The SF Symphony started in 1911. In addition to the main company, there is also a youth orchestra (founded in 1981) and a chorus (founded in 1972).
There have been 10 conductors over the years including the current conductor Michael Tilson Thomas. Well known conductors included Herbert Blomstedt (1985-1995), Seiji Ozawa (1970-1977), and Pierre Monteux (1935–1952).
This decorated company has won dozens of awards. They won the Pulitzer Prize for Music in 2001, 15 Grammy Awards, and the Peabody Award in 2007.
Davies Symphony Hall is a beautiful structure in the Civic Center district just a few blocks away from the hip Hayes Valley neighborhood. This beautiful structure sits across the street from SF's City Hall. It's just one of the buildings in the San Francisco War Memorial and Performing Arts Center.
You will find it at 201 Van Ness Avenue.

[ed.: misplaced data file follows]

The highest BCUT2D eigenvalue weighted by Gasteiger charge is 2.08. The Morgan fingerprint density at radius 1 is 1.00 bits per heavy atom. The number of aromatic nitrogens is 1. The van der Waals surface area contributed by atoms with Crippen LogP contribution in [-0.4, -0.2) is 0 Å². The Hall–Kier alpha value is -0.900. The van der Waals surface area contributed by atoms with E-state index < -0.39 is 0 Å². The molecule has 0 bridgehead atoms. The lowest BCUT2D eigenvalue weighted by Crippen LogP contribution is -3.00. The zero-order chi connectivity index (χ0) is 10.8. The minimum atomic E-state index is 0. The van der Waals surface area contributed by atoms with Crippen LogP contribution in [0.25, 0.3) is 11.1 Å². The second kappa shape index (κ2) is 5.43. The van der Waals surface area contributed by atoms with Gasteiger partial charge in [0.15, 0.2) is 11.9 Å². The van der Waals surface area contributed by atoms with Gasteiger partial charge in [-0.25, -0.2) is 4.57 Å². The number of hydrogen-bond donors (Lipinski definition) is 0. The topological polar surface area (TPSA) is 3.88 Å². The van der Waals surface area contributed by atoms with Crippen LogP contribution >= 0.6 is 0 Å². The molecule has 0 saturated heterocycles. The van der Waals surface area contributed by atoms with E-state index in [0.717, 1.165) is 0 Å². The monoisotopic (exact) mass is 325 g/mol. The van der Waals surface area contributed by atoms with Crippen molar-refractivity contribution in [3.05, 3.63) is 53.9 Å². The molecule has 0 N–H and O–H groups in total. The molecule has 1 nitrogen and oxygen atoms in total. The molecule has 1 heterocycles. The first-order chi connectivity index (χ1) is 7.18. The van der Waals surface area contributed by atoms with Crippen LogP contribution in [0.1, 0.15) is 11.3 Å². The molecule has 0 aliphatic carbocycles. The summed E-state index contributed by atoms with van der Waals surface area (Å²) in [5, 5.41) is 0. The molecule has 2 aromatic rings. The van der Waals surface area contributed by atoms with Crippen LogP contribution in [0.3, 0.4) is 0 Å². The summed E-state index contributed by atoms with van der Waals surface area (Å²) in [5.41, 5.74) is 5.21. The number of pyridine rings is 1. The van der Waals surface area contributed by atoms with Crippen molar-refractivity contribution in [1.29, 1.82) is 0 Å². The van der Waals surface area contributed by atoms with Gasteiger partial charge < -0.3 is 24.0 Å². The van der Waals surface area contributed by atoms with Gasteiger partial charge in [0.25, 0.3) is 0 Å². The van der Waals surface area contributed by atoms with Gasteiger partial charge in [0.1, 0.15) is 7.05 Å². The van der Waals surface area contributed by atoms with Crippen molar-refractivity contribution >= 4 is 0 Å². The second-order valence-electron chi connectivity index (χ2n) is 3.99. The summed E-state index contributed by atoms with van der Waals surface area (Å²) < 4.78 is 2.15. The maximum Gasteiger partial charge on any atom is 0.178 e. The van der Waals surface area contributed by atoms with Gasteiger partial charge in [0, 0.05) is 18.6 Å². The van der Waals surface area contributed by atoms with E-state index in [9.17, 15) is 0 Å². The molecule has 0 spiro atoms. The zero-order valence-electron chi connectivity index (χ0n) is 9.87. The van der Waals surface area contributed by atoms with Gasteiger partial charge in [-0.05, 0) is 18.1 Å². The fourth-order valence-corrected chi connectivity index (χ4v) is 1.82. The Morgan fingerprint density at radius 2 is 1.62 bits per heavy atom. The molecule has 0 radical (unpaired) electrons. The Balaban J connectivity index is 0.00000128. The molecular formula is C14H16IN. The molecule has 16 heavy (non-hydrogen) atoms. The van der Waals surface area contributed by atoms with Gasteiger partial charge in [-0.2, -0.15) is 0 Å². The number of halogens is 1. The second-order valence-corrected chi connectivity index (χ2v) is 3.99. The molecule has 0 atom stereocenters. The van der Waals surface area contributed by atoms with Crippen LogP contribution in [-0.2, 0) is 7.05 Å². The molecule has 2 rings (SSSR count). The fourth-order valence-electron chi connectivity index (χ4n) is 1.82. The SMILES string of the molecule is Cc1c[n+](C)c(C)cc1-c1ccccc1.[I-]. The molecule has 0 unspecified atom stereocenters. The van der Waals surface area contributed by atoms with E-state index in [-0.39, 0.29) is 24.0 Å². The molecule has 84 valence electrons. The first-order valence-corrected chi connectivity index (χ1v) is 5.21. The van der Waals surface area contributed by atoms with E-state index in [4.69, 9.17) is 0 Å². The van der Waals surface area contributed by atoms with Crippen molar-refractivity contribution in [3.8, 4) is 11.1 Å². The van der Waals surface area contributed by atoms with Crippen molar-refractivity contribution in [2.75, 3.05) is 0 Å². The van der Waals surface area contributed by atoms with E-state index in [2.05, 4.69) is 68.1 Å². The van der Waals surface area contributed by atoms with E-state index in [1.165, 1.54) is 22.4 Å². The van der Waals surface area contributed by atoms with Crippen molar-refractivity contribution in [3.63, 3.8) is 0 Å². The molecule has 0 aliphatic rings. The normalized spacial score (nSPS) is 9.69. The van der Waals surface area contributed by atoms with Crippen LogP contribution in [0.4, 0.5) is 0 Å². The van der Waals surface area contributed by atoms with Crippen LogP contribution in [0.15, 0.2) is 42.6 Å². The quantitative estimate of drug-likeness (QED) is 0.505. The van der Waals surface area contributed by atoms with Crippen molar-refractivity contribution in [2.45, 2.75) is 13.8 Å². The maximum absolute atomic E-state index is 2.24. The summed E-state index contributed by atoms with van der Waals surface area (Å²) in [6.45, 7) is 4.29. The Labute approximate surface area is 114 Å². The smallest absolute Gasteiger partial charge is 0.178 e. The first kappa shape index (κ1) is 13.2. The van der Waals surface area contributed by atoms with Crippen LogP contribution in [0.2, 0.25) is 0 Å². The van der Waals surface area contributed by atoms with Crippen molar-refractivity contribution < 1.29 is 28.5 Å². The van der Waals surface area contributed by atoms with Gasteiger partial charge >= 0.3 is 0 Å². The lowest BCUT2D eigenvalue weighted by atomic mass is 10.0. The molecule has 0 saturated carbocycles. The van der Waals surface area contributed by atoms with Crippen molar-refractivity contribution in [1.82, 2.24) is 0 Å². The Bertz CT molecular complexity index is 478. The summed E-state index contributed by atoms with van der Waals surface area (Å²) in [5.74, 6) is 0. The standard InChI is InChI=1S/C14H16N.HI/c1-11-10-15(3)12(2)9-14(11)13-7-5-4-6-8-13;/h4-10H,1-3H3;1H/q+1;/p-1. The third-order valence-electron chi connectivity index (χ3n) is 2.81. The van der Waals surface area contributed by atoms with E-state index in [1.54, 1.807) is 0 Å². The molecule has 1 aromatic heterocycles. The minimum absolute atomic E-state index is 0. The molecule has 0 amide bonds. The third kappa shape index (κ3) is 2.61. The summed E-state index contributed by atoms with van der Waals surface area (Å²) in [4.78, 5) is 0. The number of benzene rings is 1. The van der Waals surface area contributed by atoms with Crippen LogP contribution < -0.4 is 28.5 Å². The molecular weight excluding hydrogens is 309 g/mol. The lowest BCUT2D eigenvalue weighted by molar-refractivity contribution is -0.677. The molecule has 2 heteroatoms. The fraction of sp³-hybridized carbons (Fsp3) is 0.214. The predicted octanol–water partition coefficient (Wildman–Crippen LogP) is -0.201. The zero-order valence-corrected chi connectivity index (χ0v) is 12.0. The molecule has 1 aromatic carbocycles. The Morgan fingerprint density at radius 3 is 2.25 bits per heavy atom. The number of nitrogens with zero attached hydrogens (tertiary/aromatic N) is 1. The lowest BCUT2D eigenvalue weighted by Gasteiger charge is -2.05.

It was finished in 1980 and offered the SF Symphony their first permanent home. Before this, they shared a space with both the opera and ballet. Their new home now allows them to offer year around performances.
Davies Symphony Hall seats just over 2,700 people. The building is also home to the Wattis Room (a dining hall for large donors), offices, and other facilities for the musicians.
While you are here, don't miss your chance to gaze out it's floor to ceiling windows at City Hall across the street. The best view is from the second floor.
How else can I help as you plan your experience with the SF Symphony?